Rebecca West on Sentimentality

But the sentimental artist is becoming nothing, he has ears, he has eyes, he is being intelligent, he is playing a game, he is moving certain objects according to certain rules in front of spectators. Those objects one may take as the isolated units of his material which he has passed through his imagination by an unfortunately discontinuous process. He sees that one of these objects occupies a certain position on the ground, and knows that he will score a point if he can remove it to another position; he therefore sends another of these objects rolling along to displace it. Shock…one hears that ugly sound.

Rebecca West, “That Strange Necessity”

Impossible for me not to think immediately of my beloved Musil essay Black Magic:

In a somewhat less propitious time, the poet X would have become a popular hack on a family magazine. He would then have presupposed that the heart always responds to certain situations with the same set feelings. Noble-mindedness would always have been recognizably noble, the abandoned child lamentable, and the summer landscape stirring. Notice that in this way, a firm, clearcut, and immutable relationships would have been established between the feelings and the words, true to the nature of the term kitsch. Thus kitsch, which prides itself so much on sentiment, turns sentiment into concepts.

As a function of the times, however, X, instead of being a good family magazine hack, has become a bad Expressionist. Consequently, his work causes intellectual short-circuiting. He appeals to Man, God, the Spirit, Goodness, Chaos; and out of such big words he squeezes his sophisticated sentences. He could not possibly do so, were he to imagine the totality of their meaning, or at least grasp their utter unimaginability. But long before his time, these words had already taken on connotations meaningful and meaningless, in books and newspapers; our Expressionist has often seen them wedged together, and the words need only be loaded with the least little bit of significance for him to perceive sparks flying between them. This, however, is only a consequence of the fact that he had not learned how to think based on the experience of his own imagination, but rather, with the aid of borrowed terms.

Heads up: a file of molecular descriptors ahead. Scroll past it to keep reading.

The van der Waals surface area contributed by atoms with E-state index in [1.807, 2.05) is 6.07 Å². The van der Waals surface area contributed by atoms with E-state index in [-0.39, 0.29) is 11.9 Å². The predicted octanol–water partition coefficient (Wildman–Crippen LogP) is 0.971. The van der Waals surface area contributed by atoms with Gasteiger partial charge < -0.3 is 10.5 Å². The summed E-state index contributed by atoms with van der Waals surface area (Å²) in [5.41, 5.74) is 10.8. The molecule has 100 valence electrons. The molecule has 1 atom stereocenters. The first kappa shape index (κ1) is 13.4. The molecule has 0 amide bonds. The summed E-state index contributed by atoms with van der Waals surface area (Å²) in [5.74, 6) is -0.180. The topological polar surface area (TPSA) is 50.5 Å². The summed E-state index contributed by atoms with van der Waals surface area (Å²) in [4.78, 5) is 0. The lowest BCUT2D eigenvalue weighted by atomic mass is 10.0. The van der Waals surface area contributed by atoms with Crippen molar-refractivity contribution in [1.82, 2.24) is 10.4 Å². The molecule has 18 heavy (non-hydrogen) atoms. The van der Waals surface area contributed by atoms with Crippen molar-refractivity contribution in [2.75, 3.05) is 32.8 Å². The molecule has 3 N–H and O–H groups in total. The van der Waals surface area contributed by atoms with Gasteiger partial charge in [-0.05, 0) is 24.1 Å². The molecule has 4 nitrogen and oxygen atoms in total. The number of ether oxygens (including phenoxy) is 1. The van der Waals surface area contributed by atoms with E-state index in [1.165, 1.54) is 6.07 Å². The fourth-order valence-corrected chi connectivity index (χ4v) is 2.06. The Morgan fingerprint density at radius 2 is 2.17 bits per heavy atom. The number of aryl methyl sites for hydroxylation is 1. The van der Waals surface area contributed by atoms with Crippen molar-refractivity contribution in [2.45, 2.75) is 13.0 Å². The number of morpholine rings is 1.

Robert Musil

I like West’s mechanistic cause-and-effect imagery, though; it invokes the sheer cheapness of the devices employed and the effects achieved. That the slightest variation in the manipulation of these objects (and concomitant alteration in surface effect) is applauded as an innovation: this indicates the creative impoverishment of the whole culture surrounding an artistic scene, as fake innovation is taken for real innovation and real innovation is taken for flawed aberration. (Such was the case with techno sub-genres in the 1990s; the best stuff was at the fringes and mostly ignored as people leapt to anoint new scene-leaders.) This has been a noticeable downside to genre-beholden literature like mysteries and science-fiction, where the task was explicitly to conceive of new variations within a preconceived structure (does anyone remember that Columbo episode where the killer himself is murdered?), but we can be assured the same goes for literary fiction as well. There’s just more effort being made to disguise the circuitous variations as stunning advances in form and content. Good thing we have short memories….

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